Molecular analysis showed that approximately 61.1% (232 out of 380) of analysed samples were positive for malaria (Table 1). P. falciparum was the only prevalent species found amongst the study population (Fig. 1). None of the samples had P. vivax, P. ovale or P. malariae. The prevalence of malaria infection was higher in males (67.1%) than in females (56.8%). Gender had a statistically significant association with malaria infection (crude odds ratio [COR] = 1.55, p = .042), indicating that the males were 1.5 times more likely to have malaria infection than the females. None of the remaining factors demonstrated any significant association with malaria infection (Table 2).). For example, the unadjusted crude odds ratio of age indicated that those who are 21 years and above were 11% less likely to have malaria infection than the 20 years and below group (COR = 0.89, p value = 0.579).

Fig. 1

DNA amplification of Plasmodium species by nPCR. Lane M: 100 bp DNA Marker. Lane NC: negative control. Lane PC: positive control. Lane 1–5: positive samples for P. falciparum t. Lane 6–8: negative control

Table 2 Factors associated with test positivity for malaria


Malaria remains one of the significant health problems in the tropical and subtropical poorest nations [14]. In Sudan, the disease is endemic, and previous studies reported a relatively high burden of the disease in many areas of the country. In this study, blood samples were collected from patients suspected to have malaria at Ardamata IDP camp. Genus- and species-specific nPCR was used as a diagnostic tool to detect the malaria parasites. A high prevalence of the malaria parasites (61.1%) was detected amongst the study participants. This percentage was remarkably high compared with the low prevalence of malaria infection detected by microscope in Dar Alsalam (5%) and Jabal Awlia (11%) camps [15], which are located in Khartoum state. This low infection rate could be attributed to the prevention and control activities of malaria in these areas. However, when a similar diagnostic method was used (nPCR), high prevalence of Plasmodium parasites was also detected amongst patients with suspected malaria recruited from different clinics in Omdurman area [16] and Kosti [17] (44.1% and 32%), respectively. The significantly high burden of malaria infection in this study may have coincided with the limited control options and availability of resources in the displaced camp. It may also be a result of the timing of sample collection due to the malaria transmission season.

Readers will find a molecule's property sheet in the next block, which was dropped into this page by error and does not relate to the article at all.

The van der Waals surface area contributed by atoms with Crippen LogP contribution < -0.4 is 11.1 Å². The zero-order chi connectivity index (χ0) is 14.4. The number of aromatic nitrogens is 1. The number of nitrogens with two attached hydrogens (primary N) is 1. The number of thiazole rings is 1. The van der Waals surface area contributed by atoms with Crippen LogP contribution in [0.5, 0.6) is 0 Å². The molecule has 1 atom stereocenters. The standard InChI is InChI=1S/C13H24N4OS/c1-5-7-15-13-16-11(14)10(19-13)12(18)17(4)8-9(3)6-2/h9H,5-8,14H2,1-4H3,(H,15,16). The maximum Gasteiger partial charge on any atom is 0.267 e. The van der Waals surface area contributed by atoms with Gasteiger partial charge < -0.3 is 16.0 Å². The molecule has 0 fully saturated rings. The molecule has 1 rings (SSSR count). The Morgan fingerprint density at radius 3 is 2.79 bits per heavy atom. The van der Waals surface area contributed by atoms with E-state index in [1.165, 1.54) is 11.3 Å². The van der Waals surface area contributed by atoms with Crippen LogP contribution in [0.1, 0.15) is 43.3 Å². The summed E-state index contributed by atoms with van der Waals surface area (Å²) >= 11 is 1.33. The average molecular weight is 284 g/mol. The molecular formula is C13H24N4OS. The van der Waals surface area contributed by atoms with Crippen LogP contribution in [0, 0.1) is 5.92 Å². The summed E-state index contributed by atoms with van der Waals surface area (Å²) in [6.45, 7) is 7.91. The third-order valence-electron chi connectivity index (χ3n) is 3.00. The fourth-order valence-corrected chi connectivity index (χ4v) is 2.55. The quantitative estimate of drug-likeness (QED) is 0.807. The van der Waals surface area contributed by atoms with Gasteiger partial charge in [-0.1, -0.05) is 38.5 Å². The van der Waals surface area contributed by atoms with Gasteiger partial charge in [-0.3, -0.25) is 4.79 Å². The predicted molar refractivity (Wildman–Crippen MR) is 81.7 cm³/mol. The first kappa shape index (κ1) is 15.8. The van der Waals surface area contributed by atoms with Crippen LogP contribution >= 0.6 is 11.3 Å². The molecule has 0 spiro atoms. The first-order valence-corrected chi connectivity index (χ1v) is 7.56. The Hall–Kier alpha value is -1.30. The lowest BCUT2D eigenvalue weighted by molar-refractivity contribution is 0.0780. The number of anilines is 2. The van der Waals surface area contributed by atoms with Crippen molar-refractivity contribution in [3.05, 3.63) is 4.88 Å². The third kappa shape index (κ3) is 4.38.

Similarly, the discrepancy in disease epidemiology was also reported in other African countries. A study conducted in Ethiopia, a malaria-endemic country, revealed that the overall prevalence rate of malaria detected by microscopy was 18.4% [18]. The molecular detection of malaria parasite in Democratic Republic of Congo and Nigeria demonstrated that the infection rate of the disease was 34.9% [8] and 58.7% respectively [10].

In endemic areas, determination of the epidemiological pattern of the malaria infection is crucial for intervention programmes and treatment purposes. Accordingly, all the main malaria species that infect humans have been previously reported in the country [19], with a predominance of P. falciparum malaria and relatively rare P. vivax infection in regions of the study. However, most of the recent studies indicated changes in the epidemiological pattern, and a high proportion of P. vivax infections was reported [20]. The results of the current study revealed a high infection rate of P. falciparum malaria. This elevated prevalence amongst the overall study population has also been reported by previous research [21]. None of the samples of the present study were positive for P. vivax, P. ovale and P. malariae. However, many previous studies have demonstrated the presence of non-P. falciparum elsewhere in the country, either through single or mixed infections. For instance, out of 283 malaria-positive cases, Ageep (2013) reported that 50.2% was P. falciparum, 43.8% was P. vivax, 04.9% was P. ovale and 1.1% of the cases was P. malariae; no mixed infection was observed [19]. Recently, a remarkable increase in the recurrent relapses of malaria infections was observed in different areas in Sudan, thereby indicating a high infection rate of P. vivax malaria and making P. vivax the second important species in the country [11]. Another recent study showed that the occurrence of P. vivax malaria is high amongst suspected malaria cases, with a prevalence of 26.6% [20]. In general, the variation in the overall prevalence and species-specific malaria might be due to differences in the geography of the study area, sample size used, timing of sample collection, climate condition, study subjects, environmental factors and many other factors involved [22].